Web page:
This year, the process began Jan. 22, a few days before the circus would perform. The Coliseum prepares the ice twice a year – once when the Komets' season begins and then after the circus.

Workers use equipment with scrapers, including the Zamboni, to push the slushy ice to a chute on the south end of the rink and through a hole in the floor. The ice falls through the chute and into a waiting dump truck.

Thoma says they use two dump trucks and usually dump about six to seven loads of ice into the parking lot so it can melt. Workers then use a squeegee to get the water off the floor so it can dry. The whole process takes about four hours, Thoma says.

That's the easy part. It's putting the ice back on that takes the most work, which brings us back to the day after the circus.

On this day, workers are already on the ice marking off lines and circles based on a schematic hanging on a nearby wall that shows where each advertisement and logo should be placed. The ice is a bright white. It is painted white after a thin layer of water is placed on the floor and then allowed to freeze. The process is repeated until several layers have formed.

The temperature of the floor is dropped to about 14 degrees, which allows water and paint to freeze quickly.

Buckets of environmentally friendly paint of various colors sit on tables in the hallway outside the rink. They are divided by color and placed under a picture of the company logo that will be painted on the floor. This is so the painters know what paint color goes with each logo.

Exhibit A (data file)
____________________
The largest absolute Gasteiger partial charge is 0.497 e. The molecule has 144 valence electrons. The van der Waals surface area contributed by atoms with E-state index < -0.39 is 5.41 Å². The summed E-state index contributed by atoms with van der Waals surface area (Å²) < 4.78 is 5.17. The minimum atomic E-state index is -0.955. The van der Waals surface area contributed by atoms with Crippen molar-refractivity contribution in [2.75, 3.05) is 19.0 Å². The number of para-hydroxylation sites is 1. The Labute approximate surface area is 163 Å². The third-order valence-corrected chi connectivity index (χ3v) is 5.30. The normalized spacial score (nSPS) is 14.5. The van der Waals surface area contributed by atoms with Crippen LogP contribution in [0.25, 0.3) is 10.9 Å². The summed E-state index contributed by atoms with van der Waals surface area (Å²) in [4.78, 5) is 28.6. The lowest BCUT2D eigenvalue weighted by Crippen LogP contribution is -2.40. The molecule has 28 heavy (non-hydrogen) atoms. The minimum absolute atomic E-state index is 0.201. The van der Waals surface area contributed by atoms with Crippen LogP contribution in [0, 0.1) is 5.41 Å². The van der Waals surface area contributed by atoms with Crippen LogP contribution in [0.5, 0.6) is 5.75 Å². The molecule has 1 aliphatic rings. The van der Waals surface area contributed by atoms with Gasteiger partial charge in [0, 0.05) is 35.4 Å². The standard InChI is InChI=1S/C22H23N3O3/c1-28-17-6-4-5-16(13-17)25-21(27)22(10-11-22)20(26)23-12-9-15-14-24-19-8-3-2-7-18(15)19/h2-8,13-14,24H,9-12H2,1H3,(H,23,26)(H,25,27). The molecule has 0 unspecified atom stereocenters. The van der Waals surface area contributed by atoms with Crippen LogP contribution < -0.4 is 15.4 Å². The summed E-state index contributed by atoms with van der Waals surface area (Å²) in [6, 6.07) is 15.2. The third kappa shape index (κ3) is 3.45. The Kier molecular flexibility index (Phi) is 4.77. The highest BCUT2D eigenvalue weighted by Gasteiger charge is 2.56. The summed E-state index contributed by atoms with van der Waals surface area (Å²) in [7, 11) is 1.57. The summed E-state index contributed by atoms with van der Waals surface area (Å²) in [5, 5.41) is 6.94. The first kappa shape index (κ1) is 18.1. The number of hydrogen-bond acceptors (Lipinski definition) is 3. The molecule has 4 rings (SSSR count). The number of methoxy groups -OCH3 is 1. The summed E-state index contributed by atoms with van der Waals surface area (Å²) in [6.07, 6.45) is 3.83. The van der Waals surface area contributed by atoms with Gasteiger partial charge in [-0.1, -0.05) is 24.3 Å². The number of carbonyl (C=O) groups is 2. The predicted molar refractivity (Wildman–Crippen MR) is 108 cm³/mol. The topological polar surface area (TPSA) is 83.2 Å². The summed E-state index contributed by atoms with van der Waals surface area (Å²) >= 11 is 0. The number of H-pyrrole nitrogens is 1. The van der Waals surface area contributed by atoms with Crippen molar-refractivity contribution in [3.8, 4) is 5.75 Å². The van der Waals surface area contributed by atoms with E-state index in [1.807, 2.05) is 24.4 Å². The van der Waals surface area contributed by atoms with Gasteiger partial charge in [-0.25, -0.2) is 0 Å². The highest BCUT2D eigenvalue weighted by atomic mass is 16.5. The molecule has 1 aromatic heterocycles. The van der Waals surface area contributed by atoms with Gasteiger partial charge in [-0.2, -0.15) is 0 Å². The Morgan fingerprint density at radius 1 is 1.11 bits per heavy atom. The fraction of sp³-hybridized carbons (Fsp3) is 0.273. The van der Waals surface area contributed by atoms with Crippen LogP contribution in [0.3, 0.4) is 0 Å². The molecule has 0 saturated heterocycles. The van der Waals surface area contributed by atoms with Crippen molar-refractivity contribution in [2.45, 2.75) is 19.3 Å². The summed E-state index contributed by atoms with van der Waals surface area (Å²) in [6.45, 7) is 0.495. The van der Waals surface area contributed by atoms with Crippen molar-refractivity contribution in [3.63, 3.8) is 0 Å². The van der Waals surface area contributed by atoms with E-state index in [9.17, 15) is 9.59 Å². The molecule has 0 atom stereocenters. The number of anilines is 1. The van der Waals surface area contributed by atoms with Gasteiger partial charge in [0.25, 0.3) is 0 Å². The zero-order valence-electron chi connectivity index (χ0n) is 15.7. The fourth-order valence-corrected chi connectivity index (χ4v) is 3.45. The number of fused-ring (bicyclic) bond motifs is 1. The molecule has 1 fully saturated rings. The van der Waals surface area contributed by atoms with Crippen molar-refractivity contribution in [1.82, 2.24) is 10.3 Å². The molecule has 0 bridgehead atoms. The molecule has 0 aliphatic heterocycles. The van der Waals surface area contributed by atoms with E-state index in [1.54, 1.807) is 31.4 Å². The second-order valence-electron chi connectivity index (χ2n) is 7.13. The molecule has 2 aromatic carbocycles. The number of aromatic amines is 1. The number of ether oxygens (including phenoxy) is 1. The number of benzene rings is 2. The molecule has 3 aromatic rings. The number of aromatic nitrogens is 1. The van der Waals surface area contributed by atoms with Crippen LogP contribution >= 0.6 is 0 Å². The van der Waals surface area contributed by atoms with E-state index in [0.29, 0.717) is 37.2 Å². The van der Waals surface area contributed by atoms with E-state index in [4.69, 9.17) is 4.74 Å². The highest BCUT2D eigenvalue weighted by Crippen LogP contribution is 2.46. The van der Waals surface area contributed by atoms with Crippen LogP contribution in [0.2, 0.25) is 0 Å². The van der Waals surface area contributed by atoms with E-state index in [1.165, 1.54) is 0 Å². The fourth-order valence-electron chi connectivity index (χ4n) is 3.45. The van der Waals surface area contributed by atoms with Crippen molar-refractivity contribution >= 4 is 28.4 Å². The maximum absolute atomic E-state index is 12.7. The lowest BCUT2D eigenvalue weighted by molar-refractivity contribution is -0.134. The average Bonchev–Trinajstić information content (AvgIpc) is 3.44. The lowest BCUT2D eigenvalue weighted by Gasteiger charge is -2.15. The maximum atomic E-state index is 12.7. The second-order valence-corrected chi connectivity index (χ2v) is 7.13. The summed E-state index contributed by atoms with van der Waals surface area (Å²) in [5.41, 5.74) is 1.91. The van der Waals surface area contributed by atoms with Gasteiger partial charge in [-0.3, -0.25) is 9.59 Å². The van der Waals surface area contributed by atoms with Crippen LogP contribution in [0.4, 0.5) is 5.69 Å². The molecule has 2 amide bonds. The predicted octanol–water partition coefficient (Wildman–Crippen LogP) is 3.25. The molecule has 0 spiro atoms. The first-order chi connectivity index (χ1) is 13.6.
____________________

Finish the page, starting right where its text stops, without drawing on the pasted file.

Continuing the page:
But before any painting is done, the stencils for those company logos are brought out onto the ice and placed in the correct position.

Greg Bobay, a maintenance supervisor, and other workers pull out the stencils one by one and put them on the ice. Bobay has been painting the ice for 40 years and doesn't need much direction in what to do.

He grabs a container of blue construction chalk and sprinkles it on top of the stencil, which is perforated with tiny holes in the shape of the logo. Bobay then uses a push broom to move the chalk around the stencil so it will leave the design on the ice once the stencil is removed. This particular logo is for Bud Light.

Once the outlines are placed, the painting begins. Workers use pads to kneel on while painting so they don't freeze to the ice. As soon as the paint is on the ice, it starts to freeze and becomes sticky.

After the painting is finished, it is again sprayed with water and allowed to freeze. The process is then repeated until several more layers are formed and the logos can be seen under the thick ice.

With all that painting, there's bound to be a few mistakes. If a mistake is made, the workers try to use water to mop or wipe it up. Of course, if it's really bad, they can always repaint it white and start over.

trich@jg.net